1. Question: JUNO Mission (UPSC Mains GS1-2017)
  2. Introduction: JUNO’s origin
    1. Body#1: Earth’s Origin?
    2. Body#2: How JUNO Mission will help?
  3. Conclusion: Summary type

Question: JUNO Mission (UPSC Mains GS1-2017)

Q5. How does the Juno Mission of NASA help to understand the origin and evolution of the Earth? (150 words, 10m, asked in UPSC Mains-2017. GS Paper-1)

Brainstorms and loud thoughts:

  • For UPSC, you’ve to prepare current affairs worth atleast one calendar year preceding the exam year.
  • So, for Mains-2017, it’ll be beginning from January 2016. JUNO Mission was in news because it had began orbit in Jupiter WEF July 2016. So, it’s not an unexpected question of the Mains-2017 per se.
  • BUT it’s an unexpected question for the GSM1, because physical geography is part of GSM1 syllabus but science technology is part of GSM3 syllabus. And even there, difficult to recall features of a non-ISRO mission in such great depth.
  • So, while I can dig google and prepare a perfect comprehensive answer but not possible to do same in the real exam. Let’s try to frame an answer like this:
  • Introduction: Origin and objectives of Juno mission:
  • Body#1: Cut paste points about the Earth’s origin from Class11 NCERT and General Studies Manual.
  • Body#2: Somehow try to connect things among Jupiter vs. Earth using NASA’s Juno mission.

Introduction: JUNO’s origin

USA’s National Aeronautics and Space Agency Administration (NASA) had sent JUNO Mission spacecraft to planet Jupiter to study its temperature, clouds, water composition, gravitational and magnetic fields; and other properties. This will enhance our knowledge of Earth in the following manner:

To fill up 150 words, I could have tried padding the introduction by giving full form of NASA, but there is a pitfall: you’ve to know the exact full form, NASA is not ‘agency’ but ‘administration’! I could have started with origin of Earth / Jupiter but it’ll be lengthy so better to use it in the body instead of introduction.

Body#1: Earth’s- What do we know so far?

  1. Our solar system, formed from a cloud of dust and gas, came into being a mere four-and-a-half billion years ago.
  2. After the birth of Sun, a nuclear fusion in its centre caused a great wind, which blew away remaining gas and dust in the vast regions of our solar system.
  3. Over the period of time, these giant clouds of gas and dust collapsed and formed planets.
  4. In the inner solar nebula, the terrestrial planets (Mercury, Venus, Earth, Mars) were too hot to hold the volatile gases. Hence their composition is (1) core: is metallic (2) mantle: is silicate (3) atmospheres: is thin.
  5. But, In the outer solar nebula, temperatures were cool enough for the abundant gases to accumulate. As a result, the Jovian planets (Jupiter, Saturn, Uranus, and Neptune) are gas giants- made up of hydrogen, helium, ammonia and methane. But, we don’t know much about their core and mantle.
  6. Scientists believe that Earth’s hydrogen and helium were stripped off because of the solar winds. But cooling of the Earth released the gases and water vapor from inside its solid mass. This process is known as ‘Degassing‘. Subsequent condensation of water vapor resulted into formation of oceans over the Earth. Later, life originated in these oceans as complex organic molecules and unicellular bacteria.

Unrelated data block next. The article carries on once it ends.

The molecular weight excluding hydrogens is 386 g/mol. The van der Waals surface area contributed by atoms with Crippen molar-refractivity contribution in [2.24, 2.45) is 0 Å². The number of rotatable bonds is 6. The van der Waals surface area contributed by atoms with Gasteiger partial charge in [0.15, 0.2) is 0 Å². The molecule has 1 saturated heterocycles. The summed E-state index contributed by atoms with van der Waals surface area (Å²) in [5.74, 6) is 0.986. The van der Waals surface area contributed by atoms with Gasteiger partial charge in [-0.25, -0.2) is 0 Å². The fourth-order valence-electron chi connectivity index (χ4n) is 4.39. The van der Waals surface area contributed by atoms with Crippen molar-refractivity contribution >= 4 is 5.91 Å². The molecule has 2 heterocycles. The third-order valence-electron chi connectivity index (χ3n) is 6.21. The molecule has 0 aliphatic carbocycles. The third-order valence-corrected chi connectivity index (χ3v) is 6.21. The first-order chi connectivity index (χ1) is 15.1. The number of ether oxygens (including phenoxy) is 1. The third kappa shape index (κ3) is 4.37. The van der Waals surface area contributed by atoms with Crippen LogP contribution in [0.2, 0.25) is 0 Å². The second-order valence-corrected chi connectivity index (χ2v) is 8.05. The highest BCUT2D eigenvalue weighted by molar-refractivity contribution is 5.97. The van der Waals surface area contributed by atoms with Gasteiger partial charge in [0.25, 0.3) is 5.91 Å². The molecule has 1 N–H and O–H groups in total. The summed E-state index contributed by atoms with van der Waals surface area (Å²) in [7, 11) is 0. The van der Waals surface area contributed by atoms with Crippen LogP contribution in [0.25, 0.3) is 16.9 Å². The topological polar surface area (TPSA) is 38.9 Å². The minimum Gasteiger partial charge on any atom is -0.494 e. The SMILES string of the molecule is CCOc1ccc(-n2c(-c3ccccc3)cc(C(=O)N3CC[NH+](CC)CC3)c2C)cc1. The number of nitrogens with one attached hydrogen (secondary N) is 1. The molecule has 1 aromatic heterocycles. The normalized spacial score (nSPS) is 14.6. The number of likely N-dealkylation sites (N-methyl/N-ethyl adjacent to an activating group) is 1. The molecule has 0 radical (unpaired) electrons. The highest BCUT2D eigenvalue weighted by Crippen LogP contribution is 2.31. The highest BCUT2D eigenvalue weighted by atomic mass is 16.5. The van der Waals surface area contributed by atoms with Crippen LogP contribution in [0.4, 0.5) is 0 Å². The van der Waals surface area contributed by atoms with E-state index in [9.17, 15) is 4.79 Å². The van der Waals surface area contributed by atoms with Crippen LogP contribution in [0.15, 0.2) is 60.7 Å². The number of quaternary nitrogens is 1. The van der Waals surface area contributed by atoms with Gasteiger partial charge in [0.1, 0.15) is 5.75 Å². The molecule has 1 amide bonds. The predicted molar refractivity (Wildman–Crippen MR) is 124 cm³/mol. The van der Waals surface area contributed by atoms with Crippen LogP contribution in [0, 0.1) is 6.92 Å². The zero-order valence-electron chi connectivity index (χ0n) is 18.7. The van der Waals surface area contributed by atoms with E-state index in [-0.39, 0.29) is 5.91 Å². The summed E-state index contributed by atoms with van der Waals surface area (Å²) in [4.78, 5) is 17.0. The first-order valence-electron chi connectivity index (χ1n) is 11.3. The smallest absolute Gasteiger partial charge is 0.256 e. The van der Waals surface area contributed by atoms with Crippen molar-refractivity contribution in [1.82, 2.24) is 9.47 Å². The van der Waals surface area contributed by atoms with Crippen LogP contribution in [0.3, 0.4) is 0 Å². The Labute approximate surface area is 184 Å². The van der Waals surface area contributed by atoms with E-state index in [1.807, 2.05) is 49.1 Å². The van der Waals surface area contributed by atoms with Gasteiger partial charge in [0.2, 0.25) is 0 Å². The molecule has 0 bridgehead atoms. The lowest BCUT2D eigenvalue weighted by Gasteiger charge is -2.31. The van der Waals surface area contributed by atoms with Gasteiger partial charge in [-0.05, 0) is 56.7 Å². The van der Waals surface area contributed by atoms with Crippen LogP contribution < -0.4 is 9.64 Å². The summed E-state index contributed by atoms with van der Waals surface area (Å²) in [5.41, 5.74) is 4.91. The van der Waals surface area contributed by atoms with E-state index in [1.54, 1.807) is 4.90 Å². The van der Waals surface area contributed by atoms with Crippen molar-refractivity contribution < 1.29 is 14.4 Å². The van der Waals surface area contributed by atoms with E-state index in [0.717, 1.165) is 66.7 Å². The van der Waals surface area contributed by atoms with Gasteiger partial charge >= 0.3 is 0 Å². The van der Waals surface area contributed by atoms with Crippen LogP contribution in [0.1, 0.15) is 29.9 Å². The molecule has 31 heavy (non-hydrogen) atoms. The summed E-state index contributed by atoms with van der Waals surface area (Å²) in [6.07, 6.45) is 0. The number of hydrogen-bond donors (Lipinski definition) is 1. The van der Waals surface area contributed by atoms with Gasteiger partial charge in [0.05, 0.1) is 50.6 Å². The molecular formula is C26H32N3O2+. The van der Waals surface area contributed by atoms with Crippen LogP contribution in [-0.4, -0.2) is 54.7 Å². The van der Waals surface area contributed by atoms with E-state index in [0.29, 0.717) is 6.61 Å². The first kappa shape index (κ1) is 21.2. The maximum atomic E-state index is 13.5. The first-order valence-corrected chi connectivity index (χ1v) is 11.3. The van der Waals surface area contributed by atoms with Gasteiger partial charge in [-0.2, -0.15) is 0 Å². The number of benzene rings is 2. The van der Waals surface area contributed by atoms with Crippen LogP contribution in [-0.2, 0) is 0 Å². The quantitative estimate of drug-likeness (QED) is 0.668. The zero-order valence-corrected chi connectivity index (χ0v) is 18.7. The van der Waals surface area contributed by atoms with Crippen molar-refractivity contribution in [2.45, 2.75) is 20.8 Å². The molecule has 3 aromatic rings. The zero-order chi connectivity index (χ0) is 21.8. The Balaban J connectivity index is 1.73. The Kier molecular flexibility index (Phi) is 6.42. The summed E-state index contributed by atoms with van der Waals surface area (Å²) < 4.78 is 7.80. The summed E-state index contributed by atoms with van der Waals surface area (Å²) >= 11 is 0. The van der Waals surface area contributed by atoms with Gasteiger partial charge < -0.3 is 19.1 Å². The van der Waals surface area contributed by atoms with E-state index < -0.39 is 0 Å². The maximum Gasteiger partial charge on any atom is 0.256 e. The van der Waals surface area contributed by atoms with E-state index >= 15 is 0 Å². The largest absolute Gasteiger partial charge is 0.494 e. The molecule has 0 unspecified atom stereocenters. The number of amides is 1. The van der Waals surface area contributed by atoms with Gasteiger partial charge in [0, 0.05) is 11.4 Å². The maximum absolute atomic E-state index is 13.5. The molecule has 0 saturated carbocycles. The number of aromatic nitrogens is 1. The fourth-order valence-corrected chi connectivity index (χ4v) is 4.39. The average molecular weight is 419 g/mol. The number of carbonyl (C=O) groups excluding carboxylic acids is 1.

Body#2: How JUNO Mission improve this knowledge?

NASA Juno Mission

  1. Jupiter took most of the mass that blew away from Sun. It has twice the combined material of the other bodies in the solar system. Studying their composition holds key to unlocking the heavy elements which are no longer in Earth’s system but were originally present.
  2. Unlike Earth, the solar winds couldn’t blow away Jupiter’s hydrogen and helium- because of the distance. So, Jupiter’s atmosphere ought to have evolved from a mechanism other than ‘degassing’. We’ve to study this mechanism to refine our own ideas of how Earth’s atmosphere was born?
  3. Due to extreme atmospheric pressure, Jupiter’s hydrogen turned liquid and formed large oceans. Studying this will help to know how our atmospheric gases behaved during origin of Earth?
  4. Jupiter’s gravitational influence is said to be so enormous that it affects orbits of all planets. JUNO Mission’s gravitational readings will refine our understanding of Earth’s annual journey around the Sun.
  5. Jupiter has strongest aurora emissions in the entire solar system. We’ve to study them to deepen our understanding of Earth’s own northern and southern lights.
  6. Effect of Jupiter’s gravity and magnetism on its moons and vice-versa- Studying these interrelations will enhance our understanding of Earth-Moon relationship. We may even arrive at a mathematical formula to shortlist the planets in entire galaxy where we can find lifeforms!
  • This is already 500 words- more than enough to reach a 150 / 250 words limit. If you could guestimate even three out of these six points in actual exam then also it was sufficient!
  • This was a “discuss / enumerate” type 150 words question, and we already enumerated decent points in the body itself. So as such, conclusion is unnecessary. Nonetheless, let’s make a summary type conclusion (presuming it was a 250 words question):

Conclusion (Summary)

  • In our solar system, planet Jupiter has the largest surface, biggest ocean, strongest gravity, strongest magnetism.
  • This giant holds answers to aforementioned key questions regarding our own atmosphere, its gaseous composition, magnetism, orbital path and relationship with the moon.
  • Indeed, JUNO mission’s Jupiter data will thus help refining and enhancing our understanding about the origin and evolution of Earth.